Dot product and divergence

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It is pretty much simply a short way to notate both vector field operations by looking at $\nabla$ as a vector operator by writing $$\nabla=\left(\frac{\partial}{\partial x},\frac{\partial}{\partial y},\frac{\partial}{\partial z}\right)$$ in $\mathbb{R}^3$, or equivalently $$\nabla=\frac{\partial}{\partial x}\hat{\imath}+\frac{\partial}{\partial y}\hat{\jmath}+\frac{\partial}{\partial z}\hat{k}.$$ Performing this vector operator on a scalar field gives you the expression for that field's gradient, whereas applying it to a vector field via a dot product gives you the vector field's divergence (analogoulsy for the cross product, which gives you the field's curl instead).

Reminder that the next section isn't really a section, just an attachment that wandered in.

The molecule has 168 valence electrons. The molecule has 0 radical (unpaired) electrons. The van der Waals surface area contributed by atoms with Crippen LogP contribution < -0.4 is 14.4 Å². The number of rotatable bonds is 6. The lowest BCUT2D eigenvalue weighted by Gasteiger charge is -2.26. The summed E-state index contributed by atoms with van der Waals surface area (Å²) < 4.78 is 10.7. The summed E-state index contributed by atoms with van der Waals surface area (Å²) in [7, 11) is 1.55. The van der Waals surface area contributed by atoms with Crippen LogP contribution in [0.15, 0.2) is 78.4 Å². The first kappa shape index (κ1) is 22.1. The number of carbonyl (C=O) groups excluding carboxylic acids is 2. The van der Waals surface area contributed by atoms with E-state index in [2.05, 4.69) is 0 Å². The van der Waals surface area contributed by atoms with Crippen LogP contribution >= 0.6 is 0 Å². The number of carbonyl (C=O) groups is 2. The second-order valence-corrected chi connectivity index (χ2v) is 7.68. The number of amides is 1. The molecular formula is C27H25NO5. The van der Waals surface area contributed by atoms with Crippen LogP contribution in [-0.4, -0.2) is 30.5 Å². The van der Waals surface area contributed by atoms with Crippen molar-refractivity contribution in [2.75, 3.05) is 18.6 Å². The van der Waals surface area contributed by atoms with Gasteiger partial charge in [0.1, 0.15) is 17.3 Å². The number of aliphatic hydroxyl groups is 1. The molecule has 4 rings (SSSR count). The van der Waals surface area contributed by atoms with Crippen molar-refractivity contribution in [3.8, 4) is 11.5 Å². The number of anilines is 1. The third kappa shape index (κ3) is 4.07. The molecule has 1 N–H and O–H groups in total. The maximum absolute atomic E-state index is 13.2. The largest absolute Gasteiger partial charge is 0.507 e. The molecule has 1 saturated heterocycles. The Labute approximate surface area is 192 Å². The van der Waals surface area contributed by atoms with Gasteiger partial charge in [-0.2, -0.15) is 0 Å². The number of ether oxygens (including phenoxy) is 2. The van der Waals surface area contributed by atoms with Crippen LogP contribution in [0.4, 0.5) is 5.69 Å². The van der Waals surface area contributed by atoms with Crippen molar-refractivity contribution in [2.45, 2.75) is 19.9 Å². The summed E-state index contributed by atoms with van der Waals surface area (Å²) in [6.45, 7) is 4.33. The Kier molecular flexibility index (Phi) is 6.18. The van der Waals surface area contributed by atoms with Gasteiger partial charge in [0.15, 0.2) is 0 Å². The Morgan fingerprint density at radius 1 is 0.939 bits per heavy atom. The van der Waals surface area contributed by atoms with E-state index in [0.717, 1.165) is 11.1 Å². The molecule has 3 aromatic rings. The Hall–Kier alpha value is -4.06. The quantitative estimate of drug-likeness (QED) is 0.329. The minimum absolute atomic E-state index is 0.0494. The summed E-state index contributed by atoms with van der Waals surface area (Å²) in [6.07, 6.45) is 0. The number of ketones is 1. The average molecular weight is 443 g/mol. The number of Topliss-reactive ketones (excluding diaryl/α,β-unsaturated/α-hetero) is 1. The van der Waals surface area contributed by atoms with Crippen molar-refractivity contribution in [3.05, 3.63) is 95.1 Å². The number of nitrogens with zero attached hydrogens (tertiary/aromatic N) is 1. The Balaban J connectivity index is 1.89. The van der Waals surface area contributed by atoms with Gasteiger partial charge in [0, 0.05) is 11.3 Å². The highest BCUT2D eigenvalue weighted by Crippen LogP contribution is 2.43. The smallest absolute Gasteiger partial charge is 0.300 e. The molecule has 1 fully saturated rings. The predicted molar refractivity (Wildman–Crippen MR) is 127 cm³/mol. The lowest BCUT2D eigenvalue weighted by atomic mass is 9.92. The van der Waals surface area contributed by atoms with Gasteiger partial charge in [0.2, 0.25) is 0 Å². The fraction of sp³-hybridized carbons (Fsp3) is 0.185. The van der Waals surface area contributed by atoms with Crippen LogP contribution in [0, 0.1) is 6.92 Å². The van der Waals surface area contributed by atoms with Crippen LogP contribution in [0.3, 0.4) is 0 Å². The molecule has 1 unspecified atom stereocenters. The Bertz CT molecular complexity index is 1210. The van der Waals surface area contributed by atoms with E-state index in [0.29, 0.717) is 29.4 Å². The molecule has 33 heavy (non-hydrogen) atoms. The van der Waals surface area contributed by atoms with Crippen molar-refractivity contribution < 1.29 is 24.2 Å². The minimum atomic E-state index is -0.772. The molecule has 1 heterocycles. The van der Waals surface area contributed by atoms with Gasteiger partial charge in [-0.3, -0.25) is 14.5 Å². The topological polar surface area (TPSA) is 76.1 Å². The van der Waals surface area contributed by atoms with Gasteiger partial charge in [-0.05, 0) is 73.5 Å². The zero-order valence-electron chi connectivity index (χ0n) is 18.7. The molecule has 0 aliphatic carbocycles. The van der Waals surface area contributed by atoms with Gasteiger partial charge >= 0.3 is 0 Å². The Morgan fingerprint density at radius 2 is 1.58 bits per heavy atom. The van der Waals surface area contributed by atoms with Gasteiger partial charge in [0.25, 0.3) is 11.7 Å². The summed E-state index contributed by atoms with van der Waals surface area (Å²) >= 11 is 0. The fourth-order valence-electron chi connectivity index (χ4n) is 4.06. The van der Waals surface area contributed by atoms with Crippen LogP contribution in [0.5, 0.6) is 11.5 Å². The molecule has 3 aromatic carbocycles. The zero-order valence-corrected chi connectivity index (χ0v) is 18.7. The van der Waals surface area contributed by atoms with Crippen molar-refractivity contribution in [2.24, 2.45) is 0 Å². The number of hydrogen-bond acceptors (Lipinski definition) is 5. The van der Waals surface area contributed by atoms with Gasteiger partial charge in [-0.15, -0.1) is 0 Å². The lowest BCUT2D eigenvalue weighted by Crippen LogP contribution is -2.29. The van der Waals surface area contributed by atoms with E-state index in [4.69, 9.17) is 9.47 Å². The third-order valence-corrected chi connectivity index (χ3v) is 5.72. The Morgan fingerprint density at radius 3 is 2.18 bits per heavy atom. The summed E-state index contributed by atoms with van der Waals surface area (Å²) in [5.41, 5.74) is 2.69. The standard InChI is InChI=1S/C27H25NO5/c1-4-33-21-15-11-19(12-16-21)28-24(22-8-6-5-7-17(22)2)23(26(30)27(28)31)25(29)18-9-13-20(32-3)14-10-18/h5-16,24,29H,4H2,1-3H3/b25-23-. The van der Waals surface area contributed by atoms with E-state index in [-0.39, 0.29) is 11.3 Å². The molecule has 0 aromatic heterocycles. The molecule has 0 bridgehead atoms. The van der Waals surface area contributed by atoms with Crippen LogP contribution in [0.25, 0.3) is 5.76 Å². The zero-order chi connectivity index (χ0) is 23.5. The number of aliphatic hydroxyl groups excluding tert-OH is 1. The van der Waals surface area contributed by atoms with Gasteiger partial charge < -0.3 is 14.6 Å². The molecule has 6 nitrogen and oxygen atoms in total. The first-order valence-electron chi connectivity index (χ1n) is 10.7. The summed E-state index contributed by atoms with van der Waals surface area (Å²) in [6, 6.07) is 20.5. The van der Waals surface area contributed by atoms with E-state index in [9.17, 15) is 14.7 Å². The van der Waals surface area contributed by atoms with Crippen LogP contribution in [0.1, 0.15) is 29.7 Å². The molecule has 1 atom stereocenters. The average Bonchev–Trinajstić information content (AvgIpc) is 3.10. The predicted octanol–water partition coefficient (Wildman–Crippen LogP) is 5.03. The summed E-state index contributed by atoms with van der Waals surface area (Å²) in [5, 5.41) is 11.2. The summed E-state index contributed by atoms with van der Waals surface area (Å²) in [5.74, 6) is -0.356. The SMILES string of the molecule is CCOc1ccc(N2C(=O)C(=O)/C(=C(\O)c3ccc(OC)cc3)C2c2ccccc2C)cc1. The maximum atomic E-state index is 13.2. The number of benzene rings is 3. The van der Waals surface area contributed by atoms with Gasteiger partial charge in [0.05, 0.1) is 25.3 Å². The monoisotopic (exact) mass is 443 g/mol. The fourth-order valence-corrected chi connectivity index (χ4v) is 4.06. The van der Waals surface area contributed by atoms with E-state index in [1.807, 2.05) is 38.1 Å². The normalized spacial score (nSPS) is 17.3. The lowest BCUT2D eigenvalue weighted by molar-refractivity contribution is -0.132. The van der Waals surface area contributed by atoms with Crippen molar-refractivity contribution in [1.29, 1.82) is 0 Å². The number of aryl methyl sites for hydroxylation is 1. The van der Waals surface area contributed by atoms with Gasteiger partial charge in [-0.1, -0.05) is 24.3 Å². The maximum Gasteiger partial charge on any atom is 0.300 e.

It is important to note, however, that unlike with regular three-vectors, this expression for divergence is not commutative, as the $\nabla$ operator is not a vector in $\mathbb{R}^3$.

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nelson ningombam

Updated on January 24, 2020

• nelson ningombam almost 3 years

Divergence is represented by dot product. How is the divergence related to dot product? And curl is represented by cross product. How is the curl related to cross product?

$\operatorname{div} F = \nabla \cdot F$ , $\operatorname{curl} F = \nabla \times F$